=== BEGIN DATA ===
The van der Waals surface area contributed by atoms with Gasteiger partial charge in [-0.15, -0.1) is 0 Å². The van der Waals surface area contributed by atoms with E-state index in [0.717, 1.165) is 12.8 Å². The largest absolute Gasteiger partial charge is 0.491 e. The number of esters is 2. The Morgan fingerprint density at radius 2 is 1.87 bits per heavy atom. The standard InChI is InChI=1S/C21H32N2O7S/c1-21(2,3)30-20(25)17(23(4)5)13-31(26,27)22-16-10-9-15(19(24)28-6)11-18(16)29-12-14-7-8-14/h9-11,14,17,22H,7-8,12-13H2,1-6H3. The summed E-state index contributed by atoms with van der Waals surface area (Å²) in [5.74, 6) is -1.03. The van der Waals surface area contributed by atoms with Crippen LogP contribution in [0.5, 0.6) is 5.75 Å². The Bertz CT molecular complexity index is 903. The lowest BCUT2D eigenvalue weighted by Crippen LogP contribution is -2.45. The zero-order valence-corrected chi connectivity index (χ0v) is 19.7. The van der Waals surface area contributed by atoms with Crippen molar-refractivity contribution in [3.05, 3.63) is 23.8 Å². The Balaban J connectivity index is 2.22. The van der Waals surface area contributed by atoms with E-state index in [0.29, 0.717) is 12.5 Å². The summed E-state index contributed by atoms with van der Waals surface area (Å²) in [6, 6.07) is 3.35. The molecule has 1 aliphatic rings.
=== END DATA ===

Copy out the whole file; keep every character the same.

The van der Waals surface area contributed by atoms with Gasteiger partial charge in [-0.15, -0.1) is 0 Å². The van der Waals surface area contributed by atoms with E-state index in [0.717, 1.165) is 12.8 Å². The largest absolute Gasteiger partial charge is 0.491 e. The number of esters is 2. The Morgan fingerprint density at radius 2 is 1.87 bits per heavy atom. The standard InChI is InChI=1S/C21H32N2O7S/c1-21(2,3)30-20(25)17(23(4)5)13-31(26,27)22-16-10-9-15(19(24)28-6)11-18(16)29-12-14-7-8-14/h9-11,14,17,22H,7-8,12-13H2,1-6H3. The summed E-state index contributed by atoms with van der Waals surface area (Å²) in [5.74, 6) is -1.03. The van der Waals surface area contributed by atoms with Crippen LogP contribution in [0.5, 0.6) is 5.75 Å². The Bertz CT molecular complexity index is 903. The lowest BCUT2D eigenvalue weighted by Crippen LogP contribution is -2.45. The zero-order valence-corrected chi connectivity index (χ0v) is 19.7. The van der Waals surface area contributed by atoms with Crippen molar-refractivity contribution in [3.05, 3.63) is 23.8 Å². The Balaban J connectivity index is 2.22. The van der Waals surface area contributed by atoms with E-state index in [0.29, 0.717) is 12.5 Å². The summed E-state index contributed by atoms with van der Waals surface area (Å²) in [6, 6.07) is 3.35. The molecule has 1 aliphatic rings.